Ever northward now, we followed the 101, a route highly recommended by many fellow Rvers ( we consider ourselves proper Rvers now – we have been on the road for nearly 6months and apart from full timers that’s probably equivalent to those who spend just one month a year for 6 years!) It was an interesting journey, no more monotonous miles on the interstate, now it is small settlements, twisting, turning roads, steep gradients and, as we travel north forests and streams. Wild flowers adorning the roadside, trees bursting into springtime bloom. It does take a bit longer and probably a bit more fuel but it’s worth it. There are still the roads that stretch into the unknown, far off into the distance before us, holding secrets that they gently reveal as we pass along them. We are camped at Giant Redwood RV Camp; it’s an idyllic spot, nestled beside the river Eel and right in the heart of Redwood country. This wondrous environment seems to sit easier upon our shoulders, the peace and tranquillity is both calming and invigorating at the same time. We arrived just in time to catch the visitors centre: before it closed, this allowed us to plan for tomorrow and also to wander along a short trail that gave us a glimpse of the awe inspiring, humbling trees that are so famous. When you stand beside something that has lived through all the chapters of history, that’s part of “geological” time you not only feel very small, but very insignificant too. We are but a dot in earth’s journey. Check out the piccies they speak for themselves. We rounded off the day beside the river at the campsite where BBQ’d chops and courgettes tasted so good. This is what our adventure is all about.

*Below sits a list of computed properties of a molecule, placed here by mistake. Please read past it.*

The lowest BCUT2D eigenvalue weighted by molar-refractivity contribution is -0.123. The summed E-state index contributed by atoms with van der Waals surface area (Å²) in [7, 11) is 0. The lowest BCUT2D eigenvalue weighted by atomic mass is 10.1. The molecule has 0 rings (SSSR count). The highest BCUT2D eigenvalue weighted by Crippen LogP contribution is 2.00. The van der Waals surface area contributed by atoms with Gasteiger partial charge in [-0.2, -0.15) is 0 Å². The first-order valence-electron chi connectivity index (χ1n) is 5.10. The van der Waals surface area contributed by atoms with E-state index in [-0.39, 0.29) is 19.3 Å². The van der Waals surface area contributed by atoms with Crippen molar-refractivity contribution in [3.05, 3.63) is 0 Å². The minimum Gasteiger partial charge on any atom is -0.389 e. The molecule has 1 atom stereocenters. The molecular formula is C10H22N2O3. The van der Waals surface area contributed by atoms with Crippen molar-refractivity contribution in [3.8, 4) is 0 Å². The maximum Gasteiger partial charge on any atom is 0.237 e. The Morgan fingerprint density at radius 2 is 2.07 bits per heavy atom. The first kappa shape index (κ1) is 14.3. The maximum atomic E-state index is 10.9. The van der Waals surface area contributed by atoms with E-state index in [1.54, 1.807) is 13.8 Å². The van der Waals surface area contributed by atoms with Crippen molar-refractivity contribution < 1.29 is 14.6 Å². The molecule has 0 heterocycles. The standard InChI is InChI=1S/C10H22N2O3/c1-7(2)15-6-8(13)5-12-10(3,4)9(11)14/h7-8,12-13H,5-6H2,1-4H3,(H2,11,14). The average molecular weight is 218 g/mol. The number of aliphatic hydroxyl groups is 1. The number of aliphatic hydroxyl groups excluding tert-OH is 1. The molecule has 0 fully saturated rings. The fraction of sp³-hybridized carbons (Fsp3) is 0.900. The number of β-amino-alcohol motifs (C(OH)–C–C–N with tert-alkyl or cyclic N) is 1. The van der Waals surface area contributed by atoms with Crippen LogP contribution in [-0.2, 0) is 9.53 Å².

http://www.humboldtredwoods.org/kellogglog.htm This item is amazing, what a man…but for him people like us might not be able to visit as we are able to do today.